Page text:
TortoiseSVN Externals

I know that I’m going to forget this within the next couple of weeks, but it’s worth remembering.  When adding dependencies to your SVN projects, use externals.  They’re a little confusing, but if you use the “drag and drop” method outlined in the documentation, it’s not that bad.

Creating externals via drag and drop

If you already have a working copy of the files or folders you want to include as externals in another working copy, you can simply add those via drag and drop from the windows explorer.

Simply right drag the file or folder from one working copy to where you want those to be included as externals. A context menu appears when you release the mouse button: SVN Add as externals here if you click on that context menu entry, the svn:externals property is automatically added. All you have to do after that is commit the property changes and update to get those externals properly included in your working copy.


Now on GitHub, VsPad!


Yesterday, I published a new GitHub project aimed at facilitating a relatively light-weight “playground” type environment for testing code in Visual Studio.  It is inspired by LINQPad.  Here is the README for the project:

LINQPad is a .NET language playground that quickly and easily allows you to type in or paste code for testing and refining without having to go through the trouble of creating a Visual Studio project.  I highly recommend it and it can save you a lot of time.  It is an excellent piece of software.
However, as I was seriously considering what type of license I should try to ask my company to reimburse me for, I was mentally going through the benefits of each one and realized that I would need the premium version.  Syntax highlighting, autocompletion, outlining, code snippets, NuGet integration, integrated debugger, etc… Sound familiar?  Why not just use Visual Studio, I thought?  The main difference is that there’s a lot more overhead to firing it up.  Nothing can be done about that.  There are also the built-in LINQPad extension methods, such as Dump, which displays a very nice tabular display of the object or primitive that you need to view.
But with those benefits aside, I felt it was a bit much to ask my company to pay for this software when they are already very generously providing an MSDN subscription. Not that the Premium license fee is a huge financial burden, but still… So I went about seeing if there was a way to get some of the convenience of LINQPad back into Visual Studio.
VsPad is what I have come up with so far.  It still has a much larger footprint than LINQPad, but thanks to a clever extension method from _Noctis_ at CodeProject to provide the Dump() functionality, I can get most of the benefits of a premium license.  Not to mention that I have access to any other feature of Visual Studio and whatever other third-party add-ons I have, such as ReSharper.
To use VsPad, clone it or download the solution file and open it up in visual studio.  It requires the Newtonsoft JSON package for displaying the Dump() results, or of course you can just use Console.WriteLine().  I recommend running it in the debugger after setting a breakpoint or start it with Ctrl-F5 (which will run the console program and leave the console window open until a key is pressed, so you can see the results).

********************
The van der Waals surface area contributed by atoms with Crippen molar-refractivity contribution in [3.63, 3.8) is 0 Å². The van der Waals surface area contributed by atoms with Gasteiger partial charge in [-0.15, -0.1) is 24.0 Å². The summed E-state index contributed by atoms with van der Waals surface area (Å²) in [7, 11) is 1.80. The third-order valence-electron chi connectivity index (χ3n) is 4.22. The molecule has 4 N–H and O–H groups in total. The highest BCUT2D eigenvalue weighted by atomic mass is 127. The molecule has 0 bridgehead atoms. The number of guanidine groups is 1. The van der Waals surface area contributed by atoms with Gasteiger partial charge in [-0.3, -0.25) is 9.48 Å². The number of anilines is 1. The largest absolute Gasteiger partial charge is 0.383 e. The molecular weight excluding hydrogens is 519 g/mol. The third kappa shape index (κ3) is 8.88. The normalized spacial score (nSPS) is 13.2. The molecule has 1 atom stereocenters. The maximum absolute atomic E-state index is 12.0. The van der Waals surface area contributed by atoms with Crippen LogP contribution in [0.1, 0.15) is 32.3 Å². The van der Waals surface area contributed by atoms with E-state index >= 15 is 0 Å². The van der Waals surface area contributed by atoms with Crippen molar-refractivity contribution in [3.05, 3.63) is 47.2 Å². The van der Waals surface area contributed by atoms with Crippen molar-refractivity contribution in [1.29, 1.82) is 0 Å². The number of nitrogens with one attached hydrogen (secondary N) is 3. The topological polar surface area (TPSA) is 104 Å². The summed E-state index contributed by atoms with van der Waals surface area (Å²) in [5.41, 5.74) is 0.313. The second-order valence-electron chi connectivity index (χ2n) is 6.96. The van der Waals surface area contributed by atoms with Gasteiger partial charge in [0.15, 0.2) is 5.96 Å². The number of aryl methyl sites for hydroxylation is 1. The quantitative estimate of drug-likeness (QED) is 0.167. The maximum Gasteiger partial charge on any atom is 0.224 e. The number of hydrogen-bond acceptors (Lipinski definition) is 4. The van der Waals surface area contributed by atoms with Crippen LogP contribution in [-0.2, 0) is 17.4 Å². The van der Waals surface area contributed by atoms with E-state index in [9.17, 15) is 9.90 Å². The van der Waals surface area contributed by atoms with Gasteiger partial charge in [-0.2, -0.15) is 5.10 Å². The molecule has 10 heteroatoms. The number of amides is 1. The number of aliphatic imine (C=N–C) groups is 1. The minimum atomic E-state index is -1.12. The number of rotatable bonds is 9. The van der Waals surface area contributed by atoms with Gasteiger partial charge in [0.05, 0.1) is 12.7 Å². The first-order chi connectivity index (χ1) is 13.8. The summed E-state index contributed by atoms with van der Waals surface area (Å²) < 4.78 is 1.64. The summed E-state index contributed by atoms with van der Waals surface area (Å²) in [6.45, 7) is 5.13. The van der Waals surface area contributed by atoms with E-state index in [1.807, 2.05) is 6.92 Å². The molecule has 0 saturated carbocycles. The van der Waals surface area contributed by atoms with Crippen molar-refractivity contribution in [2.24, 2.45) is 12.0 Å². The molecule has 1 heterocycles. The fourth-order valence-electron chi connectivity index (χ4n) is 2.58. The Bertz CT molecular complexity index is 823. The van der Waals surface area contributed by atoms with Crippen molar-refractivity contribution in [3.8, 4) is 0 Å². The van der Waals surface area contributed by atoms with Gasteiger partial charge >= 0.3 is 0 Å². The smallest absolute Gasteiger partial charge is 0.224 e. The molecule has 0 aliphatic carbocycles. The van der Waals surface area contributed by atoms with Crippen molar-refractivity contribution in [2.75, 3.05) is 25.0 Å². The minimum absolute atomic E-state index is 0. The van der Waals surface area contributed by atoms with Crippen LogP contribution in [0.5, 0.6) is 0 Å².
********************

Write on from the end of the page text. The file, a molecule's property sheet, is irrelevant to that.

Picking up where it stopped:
VsPad is available on GitHub.

Choose Your Font Wisely


I hadn’t thought much about which font to use when coding before I stumbled across a recent article.

But why not?  I spend pretty much all day somewhere between Visual Studio, Code, Notepad++, and recently the PowerShell ISE.  Maybe the default font is OK, but this got me wondering if there was something that would give me a slight edge.

The article’s recommendation was Monoid, a new font face designed to be “clean, uniform, and precise,” so I went directly to this and tried it out.  It wasn’t long before I found what I feel is a critical issue.  Here is a small snippet from some PowerShell comments I was writing.  See how the m’s bleed together?  I hate that.  Is it and n and then an m?  An r, maybe?  It’s hard to tell.  The font is also just a little too skinny for my liking.


So rather than just going back with the status quo, I did a bit more digging… Found another article.  The top recommendation from this article is Inconsolata.  Again, it didn’t take me long to find something I hated about it:


Yes, that strange line before Get-Choice is supposed to be an equal-sign.  Absolutely unusable.  I’m not sure, even, how that could happen… Maybe I needed to reboot after installing or something, but it doesn’t seem possible that a font could be available with such an issue.  Anyway, I decided to keep looking. 

One font that seems to come up a lot is Consolas, although there is some confusion on whether it can be installed for free or not.  It is the runner-up suggestion at Slant’s list of the best programming fonts.  This is the one that I have settled on for now and have been happy with it after setting it as the default font for all of my IDE’s and text editors.  It does seem to be available for free from here.